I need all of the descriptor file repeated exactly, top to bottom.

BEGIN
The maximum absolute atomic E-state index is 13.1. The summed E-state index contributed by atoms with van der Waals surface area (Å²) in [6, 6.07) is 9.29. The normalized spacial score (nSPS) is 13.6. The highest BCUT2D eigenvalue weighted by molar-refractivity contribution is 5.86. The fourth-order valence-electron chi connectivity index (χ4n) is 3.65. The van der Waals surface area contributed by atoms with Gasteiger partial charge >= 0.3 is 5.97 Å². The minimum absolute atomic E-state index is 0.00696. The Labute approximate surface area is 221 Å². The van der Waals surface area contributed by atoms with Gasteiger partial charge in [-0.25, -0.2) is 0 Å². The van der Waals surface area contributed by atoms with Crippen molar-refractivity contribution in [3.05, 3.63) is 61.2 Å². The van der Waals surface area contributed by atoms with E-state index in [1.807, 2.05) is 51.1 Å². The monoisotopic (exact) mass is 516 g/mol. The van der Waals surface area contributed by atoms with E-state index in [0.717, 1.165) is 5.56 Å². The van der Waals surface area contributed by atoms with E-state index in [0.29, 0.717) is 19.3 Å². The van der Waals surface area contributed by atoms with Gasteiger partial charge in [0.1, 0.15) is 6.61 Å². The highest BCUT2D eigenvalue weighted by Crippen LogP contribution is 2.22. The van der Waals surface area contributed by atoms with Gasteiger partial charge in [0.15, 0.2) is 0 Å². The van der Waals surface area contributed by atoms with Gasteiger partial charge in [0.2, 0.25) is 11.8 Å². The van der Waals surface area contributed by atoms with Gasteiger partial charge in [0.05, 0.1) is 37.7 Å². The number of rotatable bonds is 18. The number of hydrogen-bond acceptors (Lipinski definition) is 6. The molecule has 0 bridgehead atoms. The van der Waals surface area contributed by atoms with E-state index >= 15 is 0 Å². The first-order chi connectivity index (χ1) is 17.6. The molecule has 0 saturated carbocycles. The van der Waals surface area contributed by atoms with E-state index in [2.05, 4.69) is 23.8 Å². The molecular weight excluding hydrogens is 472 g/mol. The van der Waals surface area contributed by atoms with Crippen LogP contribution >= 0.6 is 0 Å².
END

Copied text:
The maximum absolute atomic E-state index is 13.1. The summed E-state index contributed by atoms with van der Waals surface area (Å²) in [6, 6.07) is 9.29. The normalized spacial score (nSPS) is 13.6. The highest BCUT2D eigenvalue weighted by molar-refractivity contribution is 5.86. The fourth-order valence-electron chi connectivity index (χ4n) is 3.65. The van der Waals surface area contributed by atoms with Gasteiger partial charge >= 0.3 is 5.97 Å². The minimum absolute atomic E-state index is 0.00696. The Labute approximate surface area is 221 Å². The van der Waals surface area contributed by atoms with Gasteiger partial charge in [-0.25, -0.2) is 0 Å². The van der Waals surface area contributed by atoms with Crippen molar-refractivity contribution in [3.05, 3.63) is 61.2 Å². The van der Waals surface area contributed by atoms with E-state index in [1.807, 2.05) is 51.1 Å². The monoisotopic (exact) mass is 516 g/mol. The van der Waals surface area contributed by atoms with E-state index in [0.717, 1.165) is 5.56 Å². The van der Waals surface area contributed by atoms with E-state index in [0.29, 0.717) is 19.3 Å². The van der Waals surface area contributed by atoms with Gasteiger partial charge in [0.1, 0.15) is 6.61 Å². The highest BCUT2D eigenvalue weighted by Crippen LogP contribution is 2.22. The van der Waals surface area contributed by atoms with Gasteiger partial charge in [0.15, 0.2) is 0 Å². The van der Waals surface area contributed by atoms with Gasteiger partial charge in [0.2, 0.25) is 11.8 Å². The van der Waals surface area contributed by atoms with Gasteiger partial charge in [0.05, 0.1) is 37.7 Å². The number of rotatable bonds is 18. The number of hydrogen-bond acceptors (Lipinski definition) is 6. The molecule has 0 bridgehead atoms. The van der Waals surface area contributed by atoms with E-state index >= 15 is 0 Å². The first-order chi connectivity index (χ1) is 17.6. The molecule has 0 saturated carbocycles. The van der Waals surface area contributed by atoms with E-state index in [2.05, 4.69) is 23.8 Å². The molecular weight excluding hydrogens is 472 g/mol. The van der Waals surface area contributed by atoms with Crippen LogP contribution >= 0.6 is 0 Å².